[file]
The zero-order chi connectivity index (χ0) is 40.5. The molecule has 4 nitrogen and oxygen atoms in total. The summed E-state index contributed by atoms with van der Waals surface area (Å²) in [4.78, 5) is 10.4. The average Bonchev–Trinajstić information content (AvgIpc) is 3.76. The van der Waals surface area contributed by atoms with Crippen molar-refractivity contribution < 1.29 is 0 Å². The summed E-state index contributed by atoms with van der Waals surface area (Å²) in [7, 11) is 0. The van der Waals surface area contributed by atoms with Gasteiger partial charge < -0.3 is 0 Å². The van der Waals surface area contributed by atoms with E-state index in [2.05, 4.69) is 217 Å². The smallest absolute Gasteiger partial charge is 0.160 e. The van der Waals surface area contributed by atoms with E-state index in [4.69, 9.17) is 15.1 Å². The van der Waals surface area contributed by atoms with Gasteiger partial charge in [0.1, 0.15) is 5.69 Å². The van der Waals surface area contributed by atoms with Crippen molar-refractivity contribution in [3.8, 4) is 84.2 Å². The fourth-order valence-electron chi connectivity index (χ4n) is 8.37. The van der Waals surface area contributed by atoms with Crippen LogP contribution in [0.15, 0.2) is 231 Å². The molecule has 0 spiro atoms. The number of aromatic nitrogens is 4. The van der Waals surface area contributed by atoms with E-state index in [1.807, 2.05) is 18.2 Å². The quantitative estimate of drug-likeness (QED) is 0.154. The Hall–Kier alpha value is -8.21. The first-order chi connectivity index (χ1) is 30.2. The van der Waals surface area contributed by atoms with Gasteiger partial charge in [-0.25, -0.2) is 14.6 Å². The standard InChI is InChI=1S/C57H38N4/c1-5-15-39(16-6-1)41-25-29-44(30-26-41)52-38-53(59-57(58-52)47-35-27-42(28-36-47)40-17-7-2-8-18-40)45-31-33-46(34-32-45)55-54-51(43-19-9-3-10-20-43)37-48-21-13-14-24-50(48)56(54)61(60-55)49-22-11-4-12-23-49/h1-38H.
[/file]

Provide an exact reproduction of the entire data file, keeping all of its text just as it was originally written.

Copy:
The zero-order chi connectivity index (χ0) is 40.5. The molecule has 4 nitrogen and oxygen atoms in total. The summed E-state index contributed by atoms with van der Waals surface area (Å²) in [4.78, 5) is 10.4. The average Bonchev–Trinajstić information content (AvgIpc) is 3.76. The van der Waals surface area contributed by atoms with Crippen molar-refractivity contribution < 1.29 is 0 Å². The summed E-state index contributed by atoms with van der Waals surface area (Å²) in [7, 11) is 0. The van der Waals surface area contributed by atoms with Gasteiger partial charge < -0.3 is 0 Å². The van der Waals surface area contributed by atoms with E-state index in [2.05, 4.69) is 217 Å². The smallest absolute Gasteiger partial charge is 0.160 e. The van der Waals surface area contributed by atoms with E-state index in [4.69, 9.17) is 15.1 Å². The van der Waals surface area contributed by atoms with Gasteiger partial charge in [0.1, 0.15) is 5.69 Å². The van der Waals surface area contributed by atoms with Crippen molar-refractivity contribution in [3.8, 4) is 84.2 Å². The fourth-order valence-electron chi connectivity index (χ4n) is 8.37. The van der Waals surface area contributed by atoms with Crippen LogP contribution in [0.15, 0.2) is 231 Å². The molecule has 0 spiro atoms. The number of aromatic nitrogens is 4. The van der Waals surface area contributed by atoms with E-state index in [1.807, 2.05) is 18.2 Å². The quantitative estimate of drug-likeness (QED) is 0.154. The Hall–Kier alpha value is -8.21. The first-order chi connectivity index (χ1) is 30.2. The van der Waals surface area contributed by atoms with Gasteiger partial charge in [-0.25, -0.2) is 14.6 Å². The standard InChI is InChI=1S/C57H38N4/c1-5-15-39(16-6-1)41-25-29-44(30-26-41)52-38-53(59-57(58-52)47-35-27-42(28-36-47)40-17-7-2-8-18-40)45-31-33-46(34-32-45)55-54-51(43-19-9-3-10-20-43)37-48-21-13-14-24-50(48)56(54)61(60-55)49-22-11-4-12-23-49/h1-38H.